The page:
The money will fund corporate and university projects aimed at securing wireless computer networks, analyzing the vulnerabilities created by merging computer and phone networks, developing new methods of detecting hackers and network intruders, and finding better ways to protect power networks.
"These research grants will make an important down payment towards addressing the many cyber challenges we need to surmount to protect America's critical infrastructures," Richard A. Clarke, National Security Council adviser and national coordinator for security and counterterrorism, said in a statement.
The recipients include the University of Maryland, the University of California-San Diego, Washington State University, the University of Tulsa, the University of Pittsburgh, security software maker Network Associates and aerospace giant Lockheed Martin.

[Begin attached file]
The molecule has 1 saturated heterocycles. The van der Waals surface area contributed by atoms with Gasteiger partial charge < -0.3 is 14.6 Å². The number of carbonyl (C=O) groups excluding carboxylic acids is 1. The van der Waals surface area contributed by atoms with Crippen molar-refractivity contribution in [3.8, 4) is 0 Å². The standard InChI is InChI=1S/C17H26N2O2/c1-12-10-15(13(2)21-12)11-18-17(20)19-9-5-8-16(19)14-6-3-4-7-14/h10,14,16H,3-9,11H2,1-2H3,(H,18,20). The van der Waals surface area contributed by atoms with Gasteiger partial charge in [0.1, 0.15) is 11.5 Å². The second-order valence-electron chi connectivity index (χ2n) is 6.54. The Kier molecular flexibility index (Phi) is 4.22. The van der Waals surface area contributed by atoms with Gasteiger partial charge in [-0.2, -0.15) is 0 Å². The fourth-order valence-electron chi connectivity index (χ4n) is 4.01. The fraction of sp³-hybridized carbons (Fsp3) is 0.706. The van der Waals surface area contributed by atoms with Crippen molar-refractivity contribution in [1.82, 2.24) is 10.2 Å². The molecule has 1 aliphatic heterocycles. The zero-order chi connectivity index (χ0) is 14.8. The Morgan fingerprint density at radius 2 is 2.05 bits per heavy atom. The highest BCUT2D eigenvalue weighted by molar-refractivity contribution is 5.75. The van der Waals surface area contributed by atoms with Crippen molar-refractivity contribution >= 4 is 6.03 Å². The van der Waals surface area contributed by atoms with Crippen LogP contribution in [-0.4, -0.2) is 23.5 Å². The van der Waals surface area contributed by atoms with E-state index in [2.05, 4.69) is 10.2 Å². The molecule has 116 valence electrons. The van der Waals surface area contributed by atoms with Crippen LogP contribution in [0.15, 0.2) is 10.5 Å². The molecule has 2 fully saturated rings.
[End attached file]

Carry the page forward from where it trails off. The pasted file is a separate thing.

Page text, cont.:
Network engineering company Telcordia Technologies received the largest grant: nearly $1 million for research into the vulnerabilities created by merging new information networks with old analog telephone networks.
The funding from the National Institute of Standards and Technology--an agency within the Department of Commerce--had been in the works long before the Sept. 11 attacks on the World Trade Center and the Pentagon, said Philip Bulman, a spokesman for the agency.
NIST received 133 applications, totaling $73 million in requests.